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Vol I No. 1
Daily Thought

St. Thomas Aquinas on the Creed, Part Six

by William J. Martin

“The Evidence of Things that Appear Not.”—But someone will say that it is foolish to believe what is not seen, and that one should not believe in things that he cannot see. I answer by saying that the imperfect nature of our intellect takes away the basis of this difficulty. For if man of himself could in a perfect manner know all things visible and invisible, it would indeed be foolish to believe what he does not see. But our manner of knowing is so weak that no philosopher could perfectly investigate the nature of even one little fly.

 

Belief is the proper and honest disposition of any intelligent soul in the presence of reality. Reality is a complexity of substances and operations that forever escape our knowledge and understanding. Humans cannot come to know the whole of reality or the intricate mystery of its multifarious parts. Humans cannot hope to understand or know the effects or the causes. Humans cannot hope to comprehend creatures in themselves and as they are known by God. Creation is a summary of effects that can be traced back to God. If we cannot know perfectly what is closest to us in the created effects, how can we claim to know their First Cause. Faith is the disposition of intellect that trusts and believes in the whole truth that is awaiting our discovery. Faith seeks out meaning and the possibility of explaining it. Faith believes in order to continue to study, ponder, explore, investigate, and discover what it never yet comprehended fully. The effects are full of truth waiting to be discovered. The First Cause is full of truth waiting to be discovered. Faith believes in the infinite depths that forever reveal and manifest truth and yet simultaneously recede beyond our reach, tempting us to follow further and to wade deeper so that we might know something in addition! Faith seeks and comes to know in part. The partial nature of knowledge demands a return to faith so that the mind’s journey into creation and Creator might continue. I believe in order to understand, and yet with all my understanding, I know that I understand so little. Thus, I must return to faith, believing fully that there is so much more to discover. Faith is that profoundly rational state of the soul through which a man knows himself and in knowing himself is properly positioned to discover what is forever more and more beyond him. Faith believes that there is an inexhaustible depth of content waiting to be discovered in God and His works.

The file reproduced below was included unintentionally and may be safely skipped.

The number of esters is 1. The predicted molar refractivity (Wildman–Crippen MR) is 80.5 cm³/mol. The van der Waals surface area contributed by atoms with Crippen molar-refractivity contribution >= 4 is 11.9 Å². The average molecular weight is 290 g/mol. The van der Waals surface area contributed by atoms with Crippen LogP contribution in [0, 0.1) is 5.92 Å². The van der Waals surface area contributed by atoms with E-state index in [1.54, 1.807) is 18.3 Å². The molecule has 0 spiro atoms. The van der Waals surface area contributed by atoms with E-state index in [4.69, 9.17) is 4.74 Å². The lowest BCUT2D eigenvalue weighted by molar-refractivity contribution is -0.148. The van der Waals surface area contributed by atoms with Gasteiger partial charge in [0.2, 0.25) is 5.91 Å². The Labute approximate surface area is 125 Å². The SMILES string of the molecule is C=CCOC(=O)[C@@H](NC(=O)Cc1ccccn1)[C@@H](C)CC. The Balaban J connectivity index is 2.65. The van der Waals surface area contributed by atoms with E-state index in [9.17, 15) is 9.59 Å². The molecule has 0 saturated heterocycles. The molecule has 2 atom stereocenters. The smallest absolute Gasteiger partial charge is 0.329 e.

We even read that a certain philosopher spent thirty years in solitude in order to know the nature of the bee. If, therefore, our intellect is so weak, it is foolish to be willing to believe concerning God only that which man can know by himself alone. And against this is the word of Job: “Behold, God is great, exceeding our knowledge” [Job 36:26]. One can also answer this question by supposing that a certain master had said something concerning his own special branch of knowledge, and some uneducated person would contradict him for no other reason than that he could not understand what the master said! Such a person would be considered very foolish. So, the intellect of the Angels as greatly exceeds the intellect of the greatest philosopher as much as that of the greatest philosopher exceeds the intellect of the uneducated man. Therefore, the philosopher is foolish if he refuses to believe what an Angel says, and far greater fool to refuse to believe what God says. Against such are these words: “For many things are shown to you above the understanding of men” [Sir 3:25].

 

Faith is also necessary for opening the human soul or mind to what lies above it by reason of its frailty, weakness, and finite nature. Man knows that he cannot save himself. Man knows that he has no formula for any such desire. Man knows that he cannot generate mediation sufficient to reconcile him to God. Man knows that he cannot produce redemption and salvation for his sorry and lost fallen state. Faith believes that God’s wisdom, power, and love can save him. Faith believes in what God does to generate salvation for his fallen nature. Faith believes that God’s Word has been revealed to fallen man and that the record of this communication is found on the pages of Holy Scripture. Faith believes that God’s Word has sought out his people in order to lead them into salvation. Faith believes that God’s Word alone can save and that in the peculiar and unique mission and ministry of Jesus Christ, God’s Word has been made flesh and has become man’s salvation. Faith believes that God alone knows how to save, in what way to save, and in whom to save. Faith believes in what is above and beyond man’s understanding and yet in what comes down to man’s level in order to be understood. Faith submits itself humbly to God’s instruction because only then can it begin to learn and understand of the way, the truth, and the life which, while above it nevertheless gets behind and beneath it in order to lift it up again into Heaven’s embrace.

©wjsmartin